Sign InSign Up
All Posts

Temporal Arteritis

Discover the mysterious world of Temporal Arteritis, an enigmatic condition affecting blood vessels that leads to severe headaches and vision problems, and unravel the secrets behind its causes, symptoms, and potential treatments.

USMLE Guide: Temporal Arteritis


Temporal arteritis, also known as giant cell arteritis (GCA), is a systemic vasculitis primarily affecting medium to large-sized arteries. This USMLE guide aims to provide a concise overview of temporal arteritis, including its epidemiology, clinical presentation, diagnostic approach, treatment, and potential complications.


  • Temporal arteritis primarily affects individuals over the age of 50, with a peak incidence in their 70s.
  • It is more prevalent in women, with a female-to-male ratio of 2:1.
  • The condition is more commonly observed in individuals of Scandinavian or Northern European descent.

Clinical Presentation

  • Temporal arteritis commonly presents with headache, which is often severe and localized to the temporal region.
  • Patients may also complain of scalp tenderness and pain while combing their hair.
  • Jaw claudication, an indicator of ischemia, may be present during mastication and can lead to weight loss.
  • Visual symptoms, such as diplopia and transient vision loss, may occur due to involvement of the ophthalmic artery.
  • Constitutional symptoms, including fatigue, weight loss, and fever, can also be observed.

Diagnostic Approach

  • Erythrocyte sedimentation rate (ESR) and C-reactive protein (CRP) are frequently elevated in temporal arteritis. ESR > 50 mm/h and CRP >1 mg/dL are suggestive but not diagnostic.
  • Temporal artery biopsy is the gold standard for diagnosis. It reveals mononuclear cell infiltration and fragmentation of the internal elastic lamina.
  • Ultrasound of the temporal artery may show a "halo sign" characterized by a hypoechoic outer wall thickening.
  • Magnetic resonance angiography (MRA) or computed tomography angiography (CTA) can help evaluate for large vessel involvement.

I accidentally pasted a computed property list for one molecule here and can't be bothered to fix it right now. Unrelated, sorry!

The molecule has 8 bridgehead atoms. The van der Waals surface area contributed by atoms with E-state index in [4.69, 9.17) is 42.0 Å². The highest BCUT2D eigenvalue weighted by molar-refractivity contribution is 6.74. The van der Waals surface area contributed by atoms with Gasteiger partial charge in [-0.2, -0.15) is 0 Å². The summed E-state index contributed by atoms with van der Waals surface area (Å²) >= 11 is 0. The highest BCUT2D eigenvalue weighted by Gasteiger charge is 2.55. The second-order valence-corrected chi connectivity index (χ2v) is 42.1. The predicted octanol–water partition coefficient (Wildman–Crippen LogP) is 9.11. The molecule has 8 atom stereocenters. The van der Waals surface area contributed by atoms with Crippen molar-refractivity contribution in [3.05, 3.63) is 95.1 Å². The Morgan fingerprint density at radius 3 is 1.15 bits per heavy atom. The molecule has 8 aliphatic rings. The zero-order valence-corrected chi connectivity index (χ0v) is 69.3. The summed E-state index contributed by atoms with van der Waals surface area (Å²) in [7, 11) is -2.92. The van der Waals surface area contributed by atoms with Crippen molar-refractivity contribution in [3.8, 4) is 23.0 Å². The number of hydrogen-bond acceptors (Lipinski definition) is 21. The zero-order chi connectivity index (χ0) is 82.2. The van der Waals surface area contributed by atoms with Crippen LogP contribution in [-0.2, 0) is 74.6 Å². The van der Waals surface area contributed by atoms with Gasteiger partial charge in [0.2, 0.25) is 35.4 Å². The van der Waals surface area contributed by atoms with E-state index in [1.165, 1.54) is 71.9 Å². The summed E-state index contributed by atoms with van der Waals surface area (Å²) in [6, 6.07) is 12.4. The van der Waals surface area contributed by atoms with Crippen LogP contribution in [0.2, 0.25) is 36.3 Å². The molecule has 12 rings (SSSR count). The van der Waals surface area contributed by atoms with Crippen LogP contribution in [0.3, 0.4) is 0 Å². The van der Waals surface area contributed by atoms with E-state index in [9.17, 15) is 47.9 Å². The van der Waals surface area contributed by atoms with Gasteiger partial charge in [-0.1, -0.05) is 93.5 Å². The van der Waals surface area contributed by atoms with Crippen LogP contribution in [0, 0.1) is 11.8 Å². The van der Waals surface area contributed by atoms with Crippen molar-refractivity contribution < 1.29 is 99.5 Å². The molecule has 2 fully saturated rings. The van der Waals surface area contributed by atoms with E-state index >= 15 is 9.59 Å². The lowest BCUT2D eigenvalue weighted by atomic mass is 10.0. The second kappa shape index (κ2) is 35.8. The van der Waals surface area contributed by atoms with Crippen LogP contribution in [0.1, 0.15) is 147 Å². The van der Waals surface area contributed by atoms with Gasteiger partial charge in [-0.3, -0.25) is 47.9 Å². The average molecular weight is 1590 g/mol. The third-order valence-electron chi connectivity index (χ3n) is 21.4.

• Immediate initiation of high-dose glucocorticoids is crucial to prevent irreversible vision loss and systemic complications.
  • Prednisone 40-60 mg/day is the initial treatment regimen.
  • Once symptoms improve and ESR/CRP normalize, the dose can be tapered gradually over several months.
  • Methotrexate or tocilizumab can be considered as steroid-sparing agents in refractory cases or to minimize side effects of prolonged corticosteroid use.


  • The most feared complication of temporal arteritis is permanent vision loss due to anterior ischemic optic neuropathy (AION).
  • Aortic aneurysm or dissection may occur in large vessel involvement.
  • Other potential complications include stroke, myocardial infarction, and mesenteric ischemia.

Remember to stay vigilant for signs and symptoms of temporal arteritis, especially in elderly patients presenting with headache, scalp tenderness, jaw claudication, and visual symptoms. Early diagnosis and prompt treatment can prevent severe complications and improve patient outcomes.

Are you an aspiring medical professional looking to conquer USMLE? You've come to the right place!
Start Studying
USMLE Test Prep
a StudyNova service


GuidesStep 1 Sample QuestionsStep 2 Sample QuestionsStep 3 Sample QuestionsPricing

Install App coming soon

© 2024 StudyNova, Inc. All rights reserved.